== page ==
3D printing, the process of creating three-dimensional, solid objects from a virtual model, has revolutionized the way we think of design and manufacturing. This technological innovation continues to evolve and have a transformative impact on many sectors of our society and economy. In the manufacturing sector, it has gained considerable momentum, with more manufacturers using 3D printing to produce prototypes and end-use parts. Typical materials used to make these 3D objects have been photosensitive polymers (liquid plastics) and metal powder. However, printing with metal has not been as widespread due to the significant expense, danger, labor, and time associated with current 3D metal printers in the market. Jim Blackwood and Tom Kruer, co-founders of + Manufacturing (Plus Manufacturing) are working to advance this technology and make it more accessible through the development of the +1000K.
Traditional 3D metal printing machines have many challenges serving as barriers to wider adoption in the manufacturing sector. They are expensive, with prices up to $1 million, and are hazardous due to the high power requirements and dangerous equipment needed to fuse the material. Also, 3D metal printers using a metal powder medium can take several months to fabricate a single part. Finally, the extremely large size of these machines can be a hindrance for manufacturers that do not have the available space to house them.
+Manufacturing, in partnership with Parker Hannifin, a leading manufacturer of motion and control technologies, has developed the +1000 to solve these issues and make large-scale, industrial 3D metal printing more efficient, easier-to-use and cost-effective. Kruer proclaims, “Our team of professionals is introducing a large format metal additive manufacturing machine that is safe, cleaner, faster, and less expensive than conventional and competitive offerings.”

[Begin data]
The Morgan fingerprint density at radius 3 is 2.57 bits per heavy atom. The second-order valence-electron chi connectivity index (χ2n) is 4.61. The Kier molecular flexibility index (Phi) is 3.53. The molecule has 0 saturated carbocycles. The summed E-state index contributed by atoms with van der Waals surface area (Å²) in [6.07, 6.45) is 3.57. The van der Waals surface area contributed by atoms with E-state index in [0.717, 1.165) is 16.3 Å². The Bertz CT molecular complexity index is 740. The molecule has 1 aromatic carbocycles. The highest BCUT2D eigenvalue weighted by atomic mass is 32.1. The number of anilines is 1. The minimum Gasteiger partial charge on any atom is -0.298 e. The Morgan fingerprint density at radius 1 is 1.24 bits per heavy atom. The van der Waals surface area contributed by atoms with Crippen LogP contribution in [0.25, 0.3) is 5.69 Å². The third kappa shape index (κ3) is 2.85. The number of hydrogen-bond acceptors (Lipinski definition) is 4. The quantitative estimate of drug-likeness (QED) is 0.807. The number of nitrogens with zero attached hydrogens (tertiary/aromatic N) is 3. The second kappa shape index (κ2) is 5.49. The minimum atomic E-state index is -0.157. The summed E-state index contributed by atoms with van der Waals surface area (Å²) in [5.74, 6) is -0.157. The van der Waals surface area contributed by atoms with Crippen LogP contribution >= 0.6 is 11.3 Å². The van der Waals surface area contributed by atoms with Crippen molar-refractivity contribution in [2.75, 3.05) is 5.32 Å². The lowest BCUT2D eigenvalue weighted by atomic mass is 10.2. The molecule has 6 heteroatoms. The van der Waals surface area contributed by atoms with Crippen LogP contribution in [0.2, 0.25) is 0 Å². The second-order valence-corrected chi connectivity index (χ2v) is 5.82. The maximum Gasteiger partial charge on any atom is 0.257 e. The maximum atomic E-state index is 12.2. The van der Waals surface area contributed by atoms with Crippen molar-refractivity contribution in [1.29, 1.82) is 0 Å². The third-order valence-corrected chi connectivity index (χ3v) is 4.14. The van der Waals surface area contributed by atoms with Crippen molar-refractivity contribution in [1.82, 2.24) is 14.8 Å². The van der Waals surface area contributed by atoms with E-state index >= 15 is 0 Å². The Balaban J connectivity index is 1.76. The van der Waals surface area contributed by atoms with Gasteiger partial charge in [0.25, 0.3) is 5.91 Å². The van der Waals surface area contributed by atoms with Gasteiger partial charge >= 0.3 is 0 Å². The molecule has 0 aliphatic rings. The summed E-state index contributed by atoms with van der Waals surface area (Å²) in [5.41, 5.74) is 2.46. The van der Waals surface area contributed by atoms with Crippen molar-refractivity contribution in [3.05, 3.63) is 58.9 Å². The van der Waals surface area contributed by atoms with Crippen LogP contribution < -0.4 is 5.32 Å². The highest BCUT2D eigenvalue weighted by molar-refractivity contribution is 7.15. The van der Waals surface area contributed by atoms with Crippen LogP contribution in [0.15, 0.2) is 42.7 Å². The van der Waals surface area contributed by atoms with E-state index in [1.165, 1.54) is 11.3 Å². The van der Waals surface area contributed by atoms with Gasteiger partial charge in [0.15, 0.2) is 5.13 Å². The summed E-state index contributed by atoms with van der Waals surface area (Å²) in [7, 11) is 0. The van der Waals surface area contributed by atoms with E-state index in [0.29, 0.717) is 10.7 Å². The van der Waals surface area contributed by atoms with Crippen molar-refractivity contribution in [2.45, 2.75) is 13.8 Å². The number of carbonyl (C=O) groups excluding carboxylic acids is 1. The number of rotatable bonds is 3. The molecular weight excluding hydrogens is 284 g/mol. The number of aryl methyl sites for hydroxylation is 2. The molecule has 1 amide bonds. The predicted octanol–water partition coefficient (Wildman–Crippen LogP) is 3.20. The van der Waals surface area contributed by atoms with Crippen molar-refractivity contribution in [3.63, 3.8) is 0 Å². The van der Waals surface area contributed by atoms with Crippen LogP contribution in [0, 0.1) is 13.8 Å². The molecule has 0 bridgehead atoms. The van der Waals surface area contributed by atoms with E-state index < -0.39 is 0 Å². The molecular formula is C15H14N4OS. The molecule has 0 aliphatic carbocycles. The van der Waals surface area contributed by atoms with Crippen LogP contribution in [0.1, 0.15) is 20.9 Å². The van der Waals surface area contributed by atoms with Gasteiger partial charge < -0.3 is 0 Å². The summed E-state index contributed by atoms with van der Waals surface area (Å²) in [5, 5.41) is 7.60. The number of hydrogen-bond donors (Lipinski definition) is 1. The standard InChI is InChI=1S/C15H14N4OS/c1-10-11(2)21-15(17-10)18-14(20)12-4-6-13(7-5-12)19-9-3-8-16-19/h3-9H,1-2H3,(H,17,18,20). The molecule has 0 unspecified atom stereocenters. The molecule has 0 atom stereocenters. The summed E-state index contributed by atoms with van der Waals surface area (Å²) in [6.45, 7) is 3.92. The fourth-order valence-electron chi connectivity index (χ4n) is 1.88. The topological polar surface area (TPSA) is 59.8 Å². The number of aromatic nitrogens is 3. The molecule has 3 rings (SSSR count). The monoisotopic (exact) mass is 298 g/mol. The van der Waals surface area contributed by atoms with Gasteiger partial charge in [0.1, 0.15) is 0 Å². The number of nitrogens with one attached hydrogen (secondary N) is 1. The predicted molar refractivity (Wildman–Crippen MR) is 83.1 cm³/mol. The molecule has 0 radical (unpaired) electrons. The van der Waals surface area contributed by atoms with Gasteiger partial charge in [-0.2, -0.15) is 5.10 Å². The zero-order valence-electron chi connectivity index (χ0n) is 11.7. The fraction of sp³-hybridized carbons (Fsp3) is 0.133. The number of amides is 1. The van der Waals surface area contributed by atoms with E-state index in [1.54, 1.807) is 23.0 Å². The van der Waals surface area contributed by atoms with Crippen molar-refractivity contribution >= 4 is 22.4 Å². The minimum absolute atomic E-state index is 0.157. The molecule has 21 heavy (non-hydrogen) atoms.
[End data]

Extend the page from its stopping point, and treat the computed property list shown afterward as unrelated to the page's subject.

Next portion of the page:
The +1000 uses an Arc Metal Deposition (AMD) process with coils of metal wire as the medium instead of powder and is fully encapsulated to avoid exposure to molten metal or toxins. This results in a much safer, more rapid production process that reduces costs. Whereas other 3D metal printing machines are layering metals a thousandth of a millimeter in thickness at a time, the +1000 can produce up to 5mm layers. It is able to produce objects using both aluminum and steel and will have the capability to incorporate additional metals in the deposition process in the future. The size of the +1000 is more compact than typical 3D metal printing machines but is large enough (5ft. wide, 7 ft. tall, and 4 ft. deep) to produce large-scale, industrial grade objects.
Paul Saleba, an associate at +Manufacturing believes, “with the ability to make parts 24 hours a day with little operator oversight, this machine could pay for itself within 18 months to two years, whether making prototypes or production parts.”
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